... and the Winner is the Sony MZ-N 510

If this would be a classic contest between two contestants the MZ-N 510 would be the winner. It´s a very reliable recorder, with transparent and pristine recording quality. Playback quality on the other hand isn´t that good. Its NetMD feature is only suited for one thing: conveniently titling an MD. For music it´s almost worthless simply because the achievable sound quality suffers so much. You can imagine how I´ve used my several MD recorders during the last two months: the MZ-N 510 for recording, adding or substracting track marks and for titling an MD while either the MZ-R 30 or the MZ-R 900 were used for playback in combination with my FiiO. Seems complicated? Yes, it is. It would be much easier to just use my Sansa Clip+ for it will upload music much faster (with MD recorders I have to record it instead in real-time), is much smaller and supports more modern encoding schemes. But no, I won´t do it just because it doesn´t sound as well as the Sony MZ-R 30 and is not even close to the sonic perfection of the Sony MZ-R 900. Nevermind, should you consider buying a used MD recorder go for the MZ-N 510 - but use it as a flawless recording device only. Avoid the Sharp for it will inadvertently colour recordings while at the same time won´t encode as well as the Sony.

Last update: 03.09.2012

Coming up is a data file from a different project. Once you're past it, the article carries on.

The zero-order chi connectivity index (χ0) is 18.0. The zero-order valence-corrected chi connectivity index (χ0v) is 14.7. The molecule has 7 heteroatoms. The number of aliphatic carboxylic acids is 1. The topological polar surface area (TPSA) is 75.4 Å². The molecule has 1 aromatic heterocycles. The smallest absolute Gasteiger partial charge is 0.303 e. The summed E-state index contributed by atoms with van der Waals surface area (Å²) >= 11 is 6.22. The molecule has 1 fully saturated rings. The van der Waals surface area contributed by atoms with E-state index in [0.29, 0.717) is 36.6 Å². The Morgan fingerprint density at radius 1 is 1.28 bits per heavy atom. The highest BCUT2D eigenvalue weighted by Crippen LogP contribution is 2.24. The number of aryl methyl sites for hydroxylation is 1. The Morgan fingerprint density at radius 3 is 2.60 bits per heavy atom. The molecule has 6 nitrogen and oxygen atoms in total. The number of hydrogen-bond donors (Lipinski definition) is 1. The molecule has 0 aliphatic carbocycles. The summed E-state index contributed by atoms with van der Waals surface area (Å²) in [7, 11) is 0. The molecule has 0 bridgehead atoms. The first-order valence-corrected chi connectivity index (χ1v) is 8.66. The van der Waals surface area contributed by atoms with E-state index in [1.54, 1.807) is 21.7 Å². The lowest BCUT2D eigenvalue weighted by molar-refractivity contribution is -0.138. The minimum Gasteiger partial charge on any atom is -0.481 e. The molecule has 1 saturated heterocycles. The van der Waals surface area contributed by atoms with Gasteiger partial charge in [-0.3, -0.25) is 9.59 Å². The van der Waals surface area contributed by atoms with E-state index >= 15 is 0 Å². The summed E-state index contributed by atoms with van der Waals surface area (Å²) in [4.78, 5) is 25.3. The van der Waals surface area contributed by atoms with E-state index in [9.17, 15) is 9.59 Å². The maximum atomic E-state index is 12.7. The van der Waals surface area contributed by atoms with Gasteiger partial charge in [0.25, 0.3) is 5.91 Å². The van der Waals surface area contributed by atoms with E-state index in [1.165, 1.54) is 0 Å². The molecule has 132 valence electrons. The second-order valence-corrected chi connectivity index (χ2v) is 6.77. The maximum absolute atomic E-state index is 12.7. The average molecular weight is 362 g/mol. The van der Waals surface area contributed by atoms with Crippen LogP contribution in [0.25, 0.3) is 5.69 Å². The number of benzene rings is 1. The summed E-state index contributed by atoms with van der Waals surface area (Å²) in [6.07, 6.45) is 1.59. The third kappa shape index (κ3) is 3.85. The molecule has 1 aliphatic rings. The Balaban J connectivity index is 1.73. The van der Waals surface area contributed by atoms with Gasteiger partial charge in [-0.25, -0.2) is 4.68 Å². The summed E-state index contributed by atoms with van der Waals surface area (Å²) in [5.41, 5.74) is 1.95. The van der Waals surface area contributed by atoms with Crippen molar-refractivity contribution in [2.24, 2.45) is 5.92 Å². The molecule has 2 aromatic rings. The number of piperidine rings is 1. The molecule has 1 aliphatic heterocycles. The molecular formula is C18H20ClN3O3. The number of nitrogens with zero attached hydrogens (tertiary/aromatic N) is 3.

1. Ach, es ist immer wieder schön zu sehen, dass es noch andere MD-Enthusiasten gibt. :)

    Zum Thema: Sharp ATRAC 6.0 würde ich eher mit Sony ATRAC 4.5 vergleichen, auch des Erscheinungsjahres wegen. Die letzte ATRAC-Version von Sharp war btw. ATRAC 8 und kam bei den legendären 1Bit Portis zum Einsatz (Digitalverstärker mit 1Bit Wandlern). Eine 7. ATRAC-Version gab es von Sharp aber paradoxerweise nicht. Bei Interesse könnte ich eine Aufnahme/MD zukommen lassen. :)


    1. Ja, die gibt es noch. Obwohl wir uns mit absolut anachronistischer Technik beschäftigen ;)

      Ich hab vor ein paar Monaten den Sharp MD-MT270H ersteigert; weißt du dessen ATRAC-Version? Der klingt nämlich um Längen besser als der Sharp den ich in diesem Artikel beschrieben habe... warum auch immer.

      Aber sag mal... warum sind die 1Bit Portis von Sharp eigentlich so legendär? Der einzige Vorteil den sie haben ist doch nur der "Digitalverstärker" (der kein Digitalverstärker ist, es ist 'nur' ein Class-D-Amp (also ein Schaltverstärker der mit Pulsweitenmodulation arbeitet)). Was unterscheidet ihn damit von HiMD-Sonys? Die hatten ja auch so einen Verstärker ("HDAmp").

      Und ja, ich wäre tatsächlich an einer Sharp-ATRAC-8 Aufnahme interessiert! Ebenso an einer 24-Bit-Testsignalaufnahme deines MDS-JB 930. Grund: Sony schreibt in den Manualen dass die Portis mit DSP Type-R diese ATRAC-Version nutzen damit sie genau so gut enkodieren können wie die Heimrekorder. Ich hab daraus geschlossen, dass der ATRAC-Chip in den Heimgeräten noch besser sein könnte. Ich glaube Sony da zwar nicht ganz, aber eine Bestätigung wäre ganz schön.